If your not familiar with the space, there are 4 high rise buildings (commercial and residential) clustered around a 'Green Heart' of trees, palms and underplantings of up to 400 different species.
Imagine being able to step outside your office and sit amongst the trees, without having to walk further than 100 metres? If that's not enough, there are extensive eateries and shops underground that are linked to local infrastructure and transport.
All that we have to say is...Green Heart at Marina One Singapore is well worth the exploration.
What we love most? The incredible Siler waterfall design, delicate selection of materials and the green walls located on the floors above.
Check out Ingenhoven architects great video below for more information:
Don't be fooled, this park may seem small in comparison to something like Gardens By The Bay - but once you get exploring, it makes for an very relaxing afternoon.
As a historical landmark of Singapore, Fort Canning Park was once known as the 'Forbidden Hill' and is a great spot for picnicking on outdoor lawns, exploring ancient artefacts such as the underground military complexes or smelling the sweet fragrances of the spice garden.
Fortunately we got stuck with a heavy downpour the day we explored (which made the gardens seem all that more green and luscious) - so we took refuge next to a beautiful large wooden gate, which we later found out to be the remnants of the fortress built in the 19th Century.
What we love most? The beautiful old engulfing tree canopies, make sure you look up.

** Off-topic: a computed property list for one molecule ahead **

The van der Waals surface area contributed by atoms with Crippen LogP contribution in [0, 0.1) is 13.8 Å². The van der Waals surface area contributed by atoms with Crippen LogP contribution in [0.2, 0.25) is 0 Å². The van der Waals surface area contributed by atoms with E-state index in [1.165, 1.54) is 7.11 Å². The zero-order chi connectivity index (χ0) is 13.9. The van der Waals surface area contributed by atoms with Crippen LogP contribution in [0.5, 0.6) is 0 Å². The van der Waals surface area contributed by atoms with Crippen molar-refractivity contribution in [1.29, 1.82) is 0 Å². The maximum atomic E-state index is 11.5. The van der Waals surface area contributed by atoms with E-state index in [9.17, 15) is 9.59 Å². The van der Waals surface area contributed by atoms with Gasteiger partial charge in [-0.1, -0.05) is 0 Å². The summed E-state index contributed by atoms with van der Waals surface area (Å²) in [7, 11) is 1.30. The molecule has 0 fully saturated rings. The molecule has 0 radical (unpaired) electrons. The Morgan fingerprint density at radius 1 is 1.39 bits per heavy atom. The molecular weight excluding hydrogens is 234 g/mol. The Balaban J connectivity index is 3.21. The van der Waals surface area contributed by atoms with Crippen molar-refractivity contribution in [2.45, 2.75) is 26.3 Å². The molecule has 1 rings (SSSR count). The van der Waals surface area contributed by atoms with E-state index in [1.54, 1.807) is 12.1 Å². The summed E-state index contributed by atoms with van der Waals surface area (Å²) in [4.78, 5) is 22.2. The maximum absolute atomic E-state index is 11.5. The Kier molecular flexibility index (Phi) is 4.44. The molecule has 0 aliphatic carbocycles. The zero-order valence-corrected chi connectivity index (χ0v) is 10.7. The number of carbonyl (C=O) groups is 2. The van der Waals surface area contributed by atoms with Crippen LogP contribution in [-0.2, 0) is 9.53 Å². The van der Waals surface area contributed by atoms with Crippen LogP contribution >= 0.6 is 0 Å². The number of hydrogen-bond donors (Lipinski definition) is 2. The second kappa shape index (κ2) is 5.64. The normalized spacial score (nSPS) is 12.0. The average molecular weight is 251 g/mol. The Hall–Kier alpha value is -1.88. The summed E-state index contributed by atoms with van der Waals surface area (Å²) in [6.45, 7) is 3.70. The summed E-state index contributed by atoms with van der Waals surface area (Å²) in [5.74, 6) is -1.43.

For those who are just stopping by, Singapore International Airport (Otherwise known as Changi Airport) is FULL of gardens to explore that will more or less blow your mind...
Why? Because even on the luggage carousels - you will find an incredible display of orchids, bromeliads, and other flowering plants that we even had to touch just to make sure they were real!
There are two terminals, and within them you can find a cactus garden, a sunflower rooftop, butterfly and orchid and waterlily gardens, and a koi pond. If you aren't impressed yet, just wait till you get there.
Note: For those who don't smoke, we found it a little unpleasant that access to some of the gardens were through smoking areas.
What we love most? The luggage carousels and the green walls, be sure to check them out and have a good walk around.
People go on and on about the trees in Singapore, but what's so special about them?
Well for one, we have tree canopies to thank for providing a little reprieve from very hot and humid conditions walking in the streets. Something you will notice if you intend to walk the Civic District Tree Trail.
A 2 hour, 3km walk that commences at Istana Main Gate and ends at the impressive Empress Lawn. Here you will find 8 trees that are of particular significance. These 8 mature rain trees have been transplanted as a way to rejuvenate the historic district.
Originating from south and central America, these umbrella shaped rain trees with wide spread canopies have leaves with consist of leaflets which fold up in the evening. You will most often see the small clusters of pinkish/white flowers accompanied by thick seed pods.
And my gosh, are they impressive. Often covered in epiphytes such as ferns and orchids, they make for a really good picture. Have an extra look to see if you can spot the lightning conductors, they are there to protect some of the very old trees you're standing under!